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Lt. Commander
Join Date: Dec 2007
Posts: 120
# 9
06-15-2012, 06:40 PM
Captain’s Log for Pii

This morning I left the USS Copernicus aboard my private shuttle for the USS Greenwich. The closest that each of the vessels came to one another was five light years. En route to the rendezvous coordinates, I took the opportunity to continue practicing the seafaring songs that I would be reintroducing to the Greenwich.

Whipping the crew into shape was the easy part, but the songs were quite difficult for me to wrap my voice remodulator around. I was getting better with each run through, fine-tuning my technique with each pass. By the time I reach Greenwich, my rendition of the songs shouldn’t be too offensive to their ears.

I wonder what K’tress would think, if she could see me working on my singing. After our liberation from the Borg, on the long journey home to the Alpha Quadrant, she had attempted to teach me some Klingon drinking songs, but my vocal remodulator prevented me from even coming close to reproducing what I had heard. I think she would be happy to hear the progress that I’ve made. I don’t know when it happened exactly, but I miss that gruff, one-legged Klingon.

Anyways, I was three verses into a rendition of “Henry Martin” when the comm announced a hail from the Greenwich. They had just picked me up on sensors and wanted to inform me that they were running behind schedule.

“Is there a problem?” I asked.

“No problem, Captain,” the voice of Abel Lot, the Lieutenant that operated Alpha shift’s comm station onboard the Greenwich replied. His file described him as an outstanding officer, until the loss of the only Captain that he had ever served under. He’d been slacking off on his duties, arriving to his duty shift late, and even arguing with his superiors. Grief counseling hadn’t been helpful. His story was very similar to those of his crewmates. “Here are the new rendezvous coordinates.”

I closed the channel and adjusted course for the Greenwich. It was still 25 minutes away. I filled the remaining time until the rendezvous going through the list of old seafaring songs. The Greenwich eventually came into view. I engaged docking procedures and boarded the ship a few minutes later.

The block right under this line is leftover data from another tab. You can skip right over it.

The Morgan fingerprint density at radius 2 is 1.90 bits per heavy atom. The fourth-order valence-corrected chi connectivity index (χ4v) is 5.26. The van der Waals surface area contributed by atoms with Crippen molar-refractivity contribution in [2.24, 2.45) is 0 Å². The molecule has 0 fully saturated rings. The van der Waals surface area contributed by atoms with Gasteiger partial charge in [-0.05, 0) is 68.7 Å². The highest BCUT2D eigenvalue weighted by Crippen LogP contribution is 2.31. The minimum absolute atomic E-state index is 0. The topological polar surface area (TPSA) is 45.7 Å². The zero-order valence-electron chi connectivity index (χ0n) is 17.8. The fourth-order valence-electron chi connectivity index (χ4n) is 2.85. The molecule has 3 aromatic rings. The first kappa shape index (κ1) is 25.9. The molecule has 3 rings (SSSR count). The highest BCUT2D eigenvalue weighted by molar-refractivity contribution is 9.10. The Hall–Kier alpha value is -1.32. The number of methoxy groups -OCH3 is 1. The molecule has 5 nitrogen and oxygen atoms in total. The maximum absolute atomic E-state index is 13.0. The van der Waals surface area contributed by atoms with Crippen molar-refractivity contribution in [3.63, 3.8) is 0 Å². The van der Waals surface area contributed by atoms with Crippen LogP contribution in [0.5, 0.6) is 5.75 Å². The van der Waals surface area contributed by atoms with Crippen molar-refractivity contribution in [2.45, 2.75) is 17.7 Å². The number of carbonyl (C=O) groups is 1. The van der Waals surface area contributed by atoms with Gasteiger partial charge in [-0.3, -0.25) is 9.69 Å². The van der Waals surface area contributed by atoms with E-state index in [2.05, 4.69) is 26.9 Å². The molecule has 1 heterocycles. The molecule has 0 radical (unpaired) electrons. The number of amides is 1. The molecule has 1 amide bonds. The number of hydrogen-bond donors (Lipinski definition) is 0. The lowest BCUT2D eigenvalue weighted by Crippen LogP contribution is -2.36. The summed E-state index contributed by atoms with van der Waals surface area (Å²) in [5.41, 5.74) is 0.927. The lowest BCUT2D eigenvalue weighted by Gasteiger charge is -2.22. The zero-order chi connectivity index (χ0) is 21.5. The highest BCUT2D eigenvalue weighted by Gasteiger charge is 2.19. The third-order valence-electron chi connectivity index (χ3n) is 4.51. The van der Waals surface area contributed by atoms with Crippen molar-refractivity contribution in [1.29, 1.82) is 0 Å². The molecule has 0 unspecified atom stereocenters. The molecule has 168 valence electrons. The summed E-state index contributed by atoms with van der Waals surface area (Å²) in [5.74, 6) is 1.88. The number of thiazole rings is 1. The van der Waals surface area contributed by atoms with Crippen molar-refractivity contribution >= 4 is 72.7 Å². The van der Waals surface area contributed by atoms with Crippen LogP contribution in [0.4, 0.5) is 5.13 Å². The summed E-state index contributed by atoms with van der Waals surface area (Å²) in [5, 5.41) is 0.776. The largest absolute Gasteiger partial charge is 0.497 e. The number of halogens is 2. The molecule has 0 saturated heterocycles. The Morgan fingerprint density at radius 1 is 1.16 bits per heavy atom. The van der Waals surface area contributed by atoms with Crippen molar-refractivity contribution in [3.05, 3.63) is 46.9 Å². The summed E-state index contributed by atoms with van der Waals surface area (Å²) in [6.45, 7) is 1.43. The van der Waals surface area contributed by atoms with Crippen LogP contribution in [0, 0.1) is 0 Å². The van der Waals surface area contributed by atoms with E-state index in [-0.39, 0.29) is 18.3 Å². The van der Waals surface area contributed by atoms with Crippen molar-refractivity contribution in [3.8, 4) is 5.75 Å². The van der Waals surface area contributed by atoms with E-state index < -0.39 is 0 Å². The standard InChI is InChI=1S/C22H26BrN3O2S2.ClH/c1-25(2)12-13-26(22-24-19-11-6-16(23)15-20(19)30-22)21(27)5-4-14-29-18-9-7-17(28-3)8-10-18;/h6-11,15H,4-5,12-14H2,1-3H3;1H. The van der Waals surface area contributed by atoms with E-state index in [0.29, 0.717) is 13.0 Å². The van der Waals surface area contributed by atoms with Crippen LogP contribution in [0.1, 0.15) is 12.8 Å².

By the time I exited the shuttle, the entire bridge crew had come down to meet me. They were curious to see who Starfleet had sent to help them get back on track. I was more a curiosity than anything else. I could tell that they didn’t think that I could fix them. I made it a point to be humming the melody of “Eddystone Light” the moment I stepped off the shuttle. I addressed the crew. What I said wasn’t as important as how I said it. I spoke with authority but with a subtle but rhythmic cadence.

When I finished, I asked Commander Trel Mav Shoom, the overwhelmed first officer that had been given command of the Greenwich when its former Captain came to an untimely demise while on an away mission a few weeks ago, to accompany me to the bridge. I asked for a report and continued to hum my tune. As he went on and on about the status of the ship, I just hummed louder and louder.

Trel’s concentration was starting to slip. It was working. I began to quietly whisper the song. Louder and louder with each verse, I sang and restarted again when I finally reached the song’s conclusion. Finally, he couldn’t take it anymore, he stopped walking. “Captain?”

I turned to the Tellarite Commander and sang the chorus of the tune at full volume and continued to down the corridor to the turbolift. The crewmen in the halls stopped and stared, and whispered among themselves as we stepped aboard the turbolift. Trel hurried to catch up with me. As its doors closed, I called back down the hall from which we had come.

“Yo ho ho, the wind blows free
Oh, for the life on the rolling sea”

He didn’t say a word the rest of the trip to the bridge, but he listened to me sing. Certainly he must have thought me insane. However, it was all worth it when I heard him hum along with the chorus during the ride to the bridge. It was working. For the first time, since I’ve boarded the ship, he actually appeared to be relaxing. I think this is going to be easier than I had first believed.

Once on the bridge, I reduced the tune to a low hum, as we made a quick tour around the Bridge. Trel introduced me to the Beta Shift crewmen that were currently on duty. I was pleased by the change in his demeanor. With the rounds completed, we went to the ready room. I took a seat behind the desk as he stood at attention at the door waiting for me to finish my song and say something to him. I belted out the final verse and chorus with such gusto and spirit, that everyone on the bridge was certain to hear it. After my big finish, I tossed the padd that I had carried with me from the shuttle at Trel. It caught him by surprise; as he juggled it back in forth in his hands to keep it from falling. He gained control of it and glanced at it as he asked, “What’s this?”

I laughed heartily. “I didn’t know you knew how to juggle,” I replied. His brow creased momentarily before he realized that I was merely joking. “My song list,” I stated. “Learn them. Then, we’ll talk.” I started humming to myself as I accessed the computer terminal on the desk in front of me. “Dismissed”

Trel, stared at the padd, before looking back at me. I nodded at him reassuringly and sent him on his way. Before the doors closed, I heard him whisper the first few lines of the song.